Ok- York is getting ever closer and I need to have my elevator pitch brushed up and ready. I have a one to one session booked with two agents, one for 'At Night, All Cat's Are Grey,' and one with 'And So We Left For Paris.'
The first is finished, the second is very much not finished but I've written what I've written so far in a very different voice than I've tried before, and I've been getting some very positive feedback on it, so I'm keen to see what a professional thinks - is it really original and exiting, or over worked and too stylized? Un-like other things I've done, it's oddly draining to write (oh, us poor artists!) so I want to make sure I'm not massively off key with it even though it's an early stage.
So - the pitch. How would one sell All Cats?? I've tried things like 'it's Lady Chatterly with the Russian Mafia in New York,' but that seems a bit of a wide conglomerate of words. So possibly -
It's a contemporary romantic thriller (that's the genre down, I think) set in New York (that's the location) about a Russian ex-con who falls in love with an artist but is forced to save her from a psychotic gangster who blames him for a murder he didn't commit. Hmmm - too pedestrian?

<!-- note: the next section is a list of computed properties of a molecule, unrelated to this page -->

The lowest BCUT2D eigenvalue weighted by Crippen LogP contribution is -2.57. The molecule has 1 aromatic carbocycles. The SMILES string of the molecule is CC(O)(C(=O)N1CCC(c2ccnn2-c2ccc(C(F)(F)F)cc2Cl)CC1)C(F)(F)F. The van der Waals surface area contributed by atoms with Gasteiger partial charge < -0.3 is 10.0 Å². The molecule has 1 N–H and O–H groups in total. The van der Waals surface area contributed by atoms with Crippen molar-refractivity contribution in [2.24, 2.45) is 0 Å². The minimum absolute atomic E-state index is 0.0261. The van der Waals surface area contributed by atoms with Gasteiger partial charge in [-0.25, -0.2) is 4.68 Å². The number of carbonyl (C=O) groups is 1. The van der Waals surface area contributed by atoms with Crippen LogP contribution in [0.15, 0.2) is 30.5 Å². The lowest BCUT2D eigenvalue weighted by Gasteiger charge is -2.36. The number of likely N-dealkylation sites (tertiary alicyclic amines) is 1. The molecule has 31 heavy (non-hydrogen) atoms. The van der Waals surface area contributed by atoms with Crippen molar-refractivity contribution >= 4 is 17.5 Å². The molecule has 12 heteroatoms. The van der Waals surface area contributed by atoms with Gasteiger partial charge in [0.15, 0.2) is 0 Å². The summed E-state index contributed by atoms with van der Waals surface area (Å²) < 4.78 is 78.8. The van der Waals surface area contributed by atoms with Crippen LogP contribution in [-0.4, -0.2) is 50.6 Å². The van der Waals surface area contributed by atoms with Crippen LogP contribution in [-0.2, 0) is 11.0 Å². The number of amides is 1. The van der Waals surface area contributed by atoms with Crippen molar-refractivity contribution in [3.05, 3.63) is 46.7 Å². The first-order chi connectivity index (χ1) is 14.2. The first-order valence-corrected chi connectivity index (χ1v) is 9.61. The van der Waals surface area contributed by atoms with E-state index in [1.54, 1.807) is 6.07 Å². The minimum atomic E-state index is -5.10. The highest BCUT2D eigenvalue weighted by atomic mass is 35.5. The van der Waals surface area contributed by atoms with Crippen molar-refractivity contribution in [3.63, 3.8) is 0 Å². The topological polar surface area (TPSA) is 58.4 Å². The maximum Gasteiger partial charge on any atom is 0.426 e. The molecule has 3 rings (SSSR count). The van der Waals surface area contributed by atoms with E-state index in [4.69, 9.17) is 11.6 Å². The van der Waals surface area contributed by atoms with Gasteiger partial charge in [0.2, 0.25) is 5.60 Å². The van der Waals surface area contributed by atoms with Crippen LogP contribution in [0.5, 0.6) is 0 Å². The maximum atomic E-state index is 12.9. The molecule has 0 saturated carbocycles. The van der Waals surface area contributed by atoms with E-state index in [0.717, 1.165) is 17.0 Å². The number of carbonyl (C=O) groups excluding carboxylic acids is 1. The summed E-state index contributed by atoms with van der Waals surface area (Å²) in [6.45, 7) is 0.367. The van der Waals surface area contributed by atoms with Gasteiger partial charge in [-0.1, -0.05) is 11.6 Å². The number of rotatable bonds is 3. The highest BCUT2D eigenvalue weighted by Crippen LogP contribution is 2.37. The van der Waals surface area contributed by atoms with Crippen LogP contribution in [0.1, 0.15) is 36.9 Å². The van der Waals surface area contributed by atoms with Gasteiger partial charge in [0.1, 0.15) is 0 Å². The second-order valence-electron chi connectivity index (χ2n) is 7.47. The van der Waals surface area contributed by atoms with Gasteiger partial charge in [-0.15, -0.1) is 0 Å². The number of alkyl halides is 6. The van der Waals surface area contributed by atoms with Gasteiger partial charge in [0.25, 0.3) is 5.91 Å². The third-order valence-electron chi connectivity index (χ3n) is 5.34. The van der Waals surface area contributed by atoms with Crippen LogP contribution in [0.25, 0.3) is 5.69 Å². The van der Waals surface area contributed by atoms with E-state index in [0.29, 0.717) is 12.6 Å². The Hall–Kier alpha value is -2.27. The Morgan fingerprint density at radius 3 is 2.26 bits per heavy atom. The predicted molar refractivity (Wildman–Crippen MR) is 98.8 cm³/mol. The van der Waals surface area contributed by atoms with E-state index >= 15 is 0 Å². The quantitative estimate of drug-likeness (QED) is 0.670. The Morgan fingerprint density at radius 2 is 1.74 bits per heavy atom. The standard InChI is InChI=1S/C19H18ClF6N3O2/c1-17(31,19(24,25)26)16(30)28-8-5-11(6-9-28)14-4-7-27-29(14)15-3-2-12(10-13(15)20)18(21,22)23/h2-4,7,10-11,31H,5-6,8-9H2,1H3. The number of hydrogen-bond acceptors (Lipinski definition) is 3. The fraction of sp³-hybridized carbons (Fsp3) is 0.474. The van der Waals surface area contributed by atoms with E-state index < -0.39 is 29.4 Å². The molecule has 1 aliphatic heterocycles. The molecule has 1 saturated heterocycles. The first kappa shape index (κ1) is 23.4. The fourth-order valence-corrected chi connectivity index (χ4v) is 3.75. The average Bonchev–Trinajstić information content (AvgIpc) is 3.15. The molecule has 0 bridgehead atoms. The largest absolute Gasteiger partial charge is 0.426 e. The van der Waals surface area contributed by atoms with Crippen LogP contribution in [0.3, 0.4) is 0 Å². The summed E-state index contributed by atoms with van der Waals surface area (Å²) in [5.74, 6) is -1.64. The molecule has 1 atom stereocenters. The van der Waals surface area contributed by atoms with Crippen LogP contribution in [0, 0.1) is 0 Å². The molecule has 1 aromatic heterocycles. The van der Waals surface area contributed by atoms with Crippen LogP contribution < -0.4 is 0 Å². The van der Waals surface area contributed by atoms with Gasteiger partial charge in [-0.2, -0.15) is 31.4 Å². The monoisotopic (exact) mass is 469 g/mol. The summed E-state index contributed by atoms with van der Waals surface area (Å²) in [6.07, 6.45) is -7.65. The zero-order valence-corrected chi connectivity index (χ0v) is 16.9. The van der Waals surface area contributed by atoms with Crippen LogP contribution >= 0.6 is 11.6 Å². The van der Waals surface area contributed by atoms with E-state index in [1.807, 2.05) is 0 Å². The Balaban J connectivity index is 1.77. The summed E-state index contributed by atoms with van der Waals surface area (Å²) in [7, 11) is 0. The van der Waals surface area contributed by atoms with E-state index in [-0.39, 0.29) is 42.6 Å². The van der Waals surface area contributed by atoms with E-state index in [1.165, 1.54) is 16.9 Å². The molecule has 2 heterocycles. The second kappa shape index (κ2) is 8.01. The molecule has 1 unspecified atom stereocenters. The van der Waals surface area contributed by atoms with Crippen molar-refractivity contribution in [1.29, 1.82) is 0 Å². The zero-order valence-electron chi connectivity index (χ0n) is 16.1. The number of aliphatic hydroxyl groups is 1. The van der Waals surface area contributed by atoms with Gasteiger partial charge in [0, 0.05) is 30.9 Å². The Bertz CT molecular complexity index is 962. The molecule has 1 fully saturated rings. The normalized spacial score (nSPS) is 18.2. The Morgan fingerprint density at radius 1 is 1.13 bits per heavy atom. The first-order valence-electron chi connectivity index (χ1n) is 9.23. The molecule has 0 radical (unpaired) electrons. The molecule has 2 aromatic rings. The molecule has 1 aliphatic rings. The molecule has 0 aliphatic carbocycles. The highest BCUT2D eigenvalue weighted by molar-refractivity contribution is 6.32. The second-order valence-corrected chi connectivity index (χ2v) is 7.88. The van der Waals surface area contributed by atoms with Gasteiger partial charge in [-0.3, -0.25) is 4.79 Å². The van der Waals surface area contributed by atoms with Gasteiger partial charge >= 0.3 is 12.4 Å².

It's a romantic thriller set in New York, about a British artist who finds her creativity reborn when she falls in love with a Russian ex-con. She has to deal with the social 'fall out' of her choice - only for her and her child become the target of a psychotic gangster seeking revenge.
And as for 'And so we left for Paris' - well -
'It's a historical romance about an aristocrat turned show girl and a seamstress, who run away to Paris in 1939 seeking sexual freedom, but betray each other as war breaks out. One flees to New York with a man, while the other remains to dance in Paris with an assumed identity only for the same man who stole her lover to reappear and beg for her help when he's shot down over France.'
Gosh - it's like squeezing the proverbial pint into a teaspoon!